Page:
As a teacher and a scholar, I value rhetoric’s potential to inspire civic engagement and advance a more just community. Through the development of writing, speaking, and listening, I believe we help them to be ethical and influential citizens, who think critically and argue passionately. My primary goals as a teacher are to foster a love of learning in my students, to introduce them to new ideas and perspectives, and to encourage them to see the resonance between their coursework and their everyday lives.
Here at Gustavus, I teach a variety of courses that ask students to critically evaluate arguments, to understand the power of communication, and to recognize the role that our voices play in the ongoing work of a democracy. Courses include Public Discourse, Rhetorical Criticism, Community Advocacy and Social Change, Argumentation and Debate, Rhetoric of the American Dream, and Contemporary Rhetoric.
My research in communication engages three disciplinary themes: public advocacy and deliberation, rhetoric of public policy, and civic leadership. My scholarship considers how public discourse and deliberation function in a democracy.
One strand of my research focuses on deliberation in democratic spaces. In examining public argument, I consider how political and social culture shape deliberative practices. I investigate how different actors and different values inform the construction of arguments as well as how this plurality may function to engender inclusion and exclusion.
A second trajectory in my research considers the role of rhetoric in shaping policy implementation. In analyzing policy debates, I consider how interlocutors define social and economic justice as well as construct standards of citizenship. These discursive dimensions of policymaking invite certain exclusions, particularly in relationship to class, race, and gender. Fundamentally, I believe that a critical understanding of how discourse shapes public opinion as well as individual and collective action will lead to more just policies and practices.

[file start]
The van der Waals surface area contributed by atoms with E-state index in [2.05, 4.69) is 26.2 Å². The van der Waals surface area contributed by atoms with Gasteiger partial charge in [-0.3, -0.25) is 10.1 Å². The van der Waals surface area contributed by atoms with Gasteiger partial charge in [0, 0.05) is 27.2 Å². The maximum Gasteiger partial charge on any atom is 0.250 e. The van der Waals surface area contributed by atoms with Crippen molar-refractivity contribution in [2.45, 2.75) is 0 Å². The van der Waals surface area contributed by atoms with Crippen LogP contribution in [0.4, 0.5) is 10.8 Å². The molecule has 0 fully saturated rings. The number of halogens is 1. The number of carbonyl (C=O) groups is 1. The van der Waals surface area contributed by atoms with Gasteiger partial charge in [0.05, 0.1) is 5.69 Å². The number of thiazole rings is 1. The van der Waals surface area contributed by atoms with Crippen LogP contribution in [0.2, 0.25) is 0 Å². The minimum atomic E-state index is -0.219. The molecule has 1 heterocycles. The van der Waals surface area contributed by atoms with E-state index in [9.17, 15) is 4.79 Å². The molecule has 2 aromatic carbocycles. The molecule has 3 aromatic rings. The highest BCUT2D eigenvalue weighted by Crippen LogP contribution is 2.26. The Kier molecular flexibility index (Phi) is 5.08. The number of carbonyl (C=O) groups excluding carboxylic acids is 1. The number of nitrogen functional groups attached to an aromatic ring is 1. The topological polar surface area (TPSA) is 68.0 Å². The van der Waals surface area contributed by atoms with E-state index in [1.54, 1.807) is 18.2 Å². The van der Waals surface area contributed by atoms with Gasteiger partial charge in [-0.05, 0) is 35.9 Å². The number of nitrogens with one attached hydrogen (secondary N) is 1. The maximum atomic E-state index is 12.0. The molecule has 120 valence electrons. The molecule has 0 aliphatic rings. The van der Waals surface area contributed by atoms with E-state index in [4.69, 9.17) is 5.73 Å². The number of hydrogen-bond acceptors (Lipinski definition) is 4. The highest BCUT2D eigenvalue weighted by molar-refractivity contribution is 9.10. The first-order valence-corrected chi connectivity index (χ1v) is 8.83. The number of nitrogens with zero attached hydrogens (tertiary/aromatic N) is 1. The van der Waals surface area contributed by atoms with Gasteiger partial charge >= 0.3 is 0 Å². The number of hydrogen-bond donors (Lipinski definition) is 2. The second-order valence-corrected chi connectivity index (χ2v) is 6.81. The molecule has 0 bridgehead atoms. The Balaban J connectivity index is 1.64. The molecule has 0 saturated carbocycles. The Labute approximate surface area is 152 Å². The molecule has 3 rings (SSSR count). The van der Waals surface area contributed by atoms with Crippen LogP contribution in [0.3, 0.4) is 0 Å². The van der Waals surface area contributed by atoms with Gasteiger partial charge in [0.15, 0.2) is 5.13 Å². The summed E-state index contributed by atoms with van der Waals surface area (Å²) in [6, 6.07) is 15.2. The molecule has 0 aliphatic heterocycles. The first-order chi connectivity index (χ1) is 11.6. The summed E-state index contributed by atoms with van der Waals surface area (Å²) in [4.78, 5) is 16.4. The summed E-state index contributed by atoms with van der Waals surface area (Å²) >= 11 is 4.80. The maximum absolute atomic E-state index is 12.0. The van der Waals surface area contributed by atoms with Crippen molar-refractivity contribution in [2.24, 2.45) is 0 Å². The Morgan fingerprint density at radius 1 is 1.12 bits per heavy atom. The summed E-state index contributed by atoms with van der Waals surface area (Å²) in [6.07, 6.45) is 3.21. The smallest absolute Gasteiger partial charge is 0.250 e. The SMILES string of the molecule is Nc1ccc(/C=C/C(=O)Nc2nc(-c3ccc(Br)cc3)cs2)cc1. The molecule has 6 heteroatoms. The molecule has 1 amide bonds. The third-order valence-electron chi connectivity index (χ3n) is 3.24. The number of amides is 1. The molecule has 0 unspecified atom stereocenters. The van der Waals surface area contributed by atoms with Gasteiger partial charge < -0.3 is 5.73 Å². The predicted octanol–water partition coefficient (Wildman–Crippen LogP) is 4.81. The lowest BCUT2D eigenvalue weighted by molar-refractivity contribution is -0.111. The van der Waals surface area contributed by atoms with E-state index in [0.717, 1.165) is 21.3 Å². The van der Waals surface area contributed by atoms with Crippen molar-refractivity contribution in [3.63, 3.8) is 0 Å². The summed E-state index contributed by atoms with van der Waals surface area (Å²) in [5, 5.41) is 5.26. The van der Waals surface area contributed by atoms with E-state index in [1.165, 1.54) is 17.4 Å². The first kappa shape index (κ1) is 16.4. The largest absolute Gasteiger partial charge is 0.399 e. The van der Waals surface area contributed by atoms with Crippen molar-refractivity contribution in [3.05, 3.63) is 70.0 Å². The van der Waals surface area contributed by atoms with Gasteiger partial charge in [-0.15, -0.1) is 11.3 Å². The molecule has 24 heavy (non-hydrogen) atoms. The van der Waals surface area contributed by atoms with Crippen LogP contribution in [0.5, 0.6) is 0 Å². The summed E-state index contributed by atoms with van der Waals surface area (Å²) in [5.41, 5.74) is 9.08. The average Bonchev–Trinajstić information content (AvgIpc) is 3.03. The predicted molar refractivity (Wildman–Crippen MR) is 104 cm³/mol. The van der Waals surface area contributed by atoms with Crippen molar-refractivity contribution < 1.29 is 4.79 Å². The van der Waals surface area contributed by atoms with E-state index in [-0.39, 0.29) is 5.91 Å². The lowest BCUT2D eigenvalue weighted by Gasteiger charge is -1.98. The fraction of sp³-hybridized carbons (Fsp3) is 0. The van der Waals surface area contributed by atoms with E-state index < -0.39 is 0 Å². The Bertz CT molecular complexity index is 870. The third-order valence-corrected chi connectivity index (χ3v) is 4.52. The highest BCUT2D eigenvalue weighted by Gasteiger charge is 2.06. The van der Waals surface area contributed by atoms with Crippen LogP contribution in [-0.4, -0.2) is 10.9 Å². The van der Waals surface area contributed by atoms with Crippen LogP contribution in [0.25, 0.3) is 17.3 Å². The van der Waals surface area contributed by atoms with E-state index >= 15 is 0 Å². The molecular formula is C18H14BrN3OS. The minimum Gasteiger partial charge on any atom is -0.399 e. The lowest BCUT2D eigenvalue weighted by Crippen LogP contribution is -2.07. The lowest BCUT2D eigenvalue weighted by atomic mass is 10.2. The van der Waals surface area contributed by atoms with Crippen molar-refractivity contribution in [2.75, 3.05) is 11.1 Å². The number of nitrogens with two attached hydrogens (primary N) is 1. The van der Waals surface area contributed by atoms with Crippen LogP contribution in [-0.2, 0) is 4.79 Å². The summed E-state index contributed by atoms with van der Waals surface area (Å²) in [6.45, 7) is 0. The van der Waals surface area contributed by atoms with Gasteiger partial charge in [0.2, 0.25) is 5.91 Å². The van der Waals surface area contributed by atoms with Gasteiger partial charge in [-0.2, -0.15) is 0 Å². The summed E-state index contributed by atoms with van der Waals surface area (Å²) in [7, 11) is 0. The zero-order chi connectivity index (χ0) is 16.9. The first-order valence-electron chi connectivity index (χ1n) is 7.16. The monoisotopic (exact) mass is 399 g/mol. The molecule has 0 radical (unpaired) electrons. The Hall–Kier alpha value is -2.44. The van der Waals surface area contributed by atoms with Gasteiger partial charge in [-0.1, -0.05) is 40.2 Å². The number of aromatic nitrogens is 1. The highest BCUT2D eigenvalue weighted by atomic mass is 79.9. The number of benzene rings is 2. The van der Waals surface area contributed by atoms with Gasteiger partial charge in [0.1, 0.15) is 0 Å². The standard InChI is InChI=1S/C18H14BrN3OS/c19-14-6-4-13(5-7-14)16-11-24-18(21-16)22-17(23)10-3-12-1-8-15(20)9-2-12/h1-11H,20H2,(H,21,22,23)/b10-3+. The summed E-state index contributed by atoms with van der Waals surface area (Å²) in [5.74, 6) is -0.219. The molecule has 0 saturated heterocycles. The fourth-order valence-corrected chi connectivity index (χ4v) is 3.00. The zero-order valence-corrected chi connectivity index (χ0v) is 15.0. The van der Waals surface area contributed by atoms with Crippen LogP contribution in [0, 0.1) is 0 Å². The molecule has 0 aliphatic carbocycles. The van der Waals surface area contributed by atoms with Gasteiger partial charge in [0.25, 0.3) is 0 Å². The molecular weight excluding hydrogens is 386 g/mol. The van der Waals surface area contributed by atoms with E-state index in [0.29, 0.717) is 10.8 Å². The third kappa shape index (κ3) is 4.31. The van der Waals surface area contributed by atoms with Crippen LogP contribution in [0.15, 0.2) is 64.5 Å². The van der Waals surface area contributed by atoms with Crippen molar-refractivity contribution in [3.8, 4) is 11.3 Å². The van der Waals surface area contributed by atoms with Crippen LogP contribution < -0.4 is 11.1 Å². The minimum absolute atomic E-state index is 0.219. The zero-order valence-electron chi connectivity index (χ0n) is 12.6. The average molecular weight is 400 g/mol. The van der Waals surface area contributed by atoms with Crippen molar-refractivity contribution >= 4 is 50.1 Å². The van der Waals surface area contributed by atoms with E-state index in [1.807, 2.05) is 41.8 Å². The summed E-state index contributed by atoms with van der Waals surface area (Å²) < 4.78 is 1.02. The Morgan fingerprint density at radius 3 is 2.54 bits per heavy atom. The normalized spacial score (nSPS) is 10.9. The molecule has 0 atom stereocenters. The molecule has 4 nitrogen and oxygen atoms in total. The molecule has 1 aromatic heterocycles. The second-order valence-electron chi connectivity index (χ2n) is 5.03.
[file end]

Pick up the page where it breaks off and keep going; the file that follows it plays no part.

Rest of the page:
While civic practices are a subtext of the publications I have previously mentioned, it is the focus of a third research trajectory that examines the relationship between rhetoric, citizenship, and leadership. In particular, I am interested in how different cultures and communities view and practice leadership, deliberation, and civic engagement.
Ph.D. University of Wisconsin, Madison; M.A. University of North Carolina, Chapel Hill; B.A. Bates College
COM-120 (Public Discourse), COM-258 (Rhetorical Criticism), COM-381 (Contemporary Rhetoric), and COM-397 (Honors Thesis)
|Synonym||Title||Times Taught||Terms Taught|
|COM-120||Public Discourse||6||2013/FA, 2013/SP, 2012/FA, 2012/SP, and 2011/FA|
|COM-258||Rhetorical Criticism||3||2013/FA, 2013/SP, and 2012/FA|
|COM-260||Argumentation and Debate||2||2012/FA and 2011/FA|
|COM-344||ST:Rhetoric Am Dream||1||2013/FA|
|COM-280||Advocacy & Change||1||2013/SP|
|NDL-249||Cambodia & Vietnam||1||2013/JN|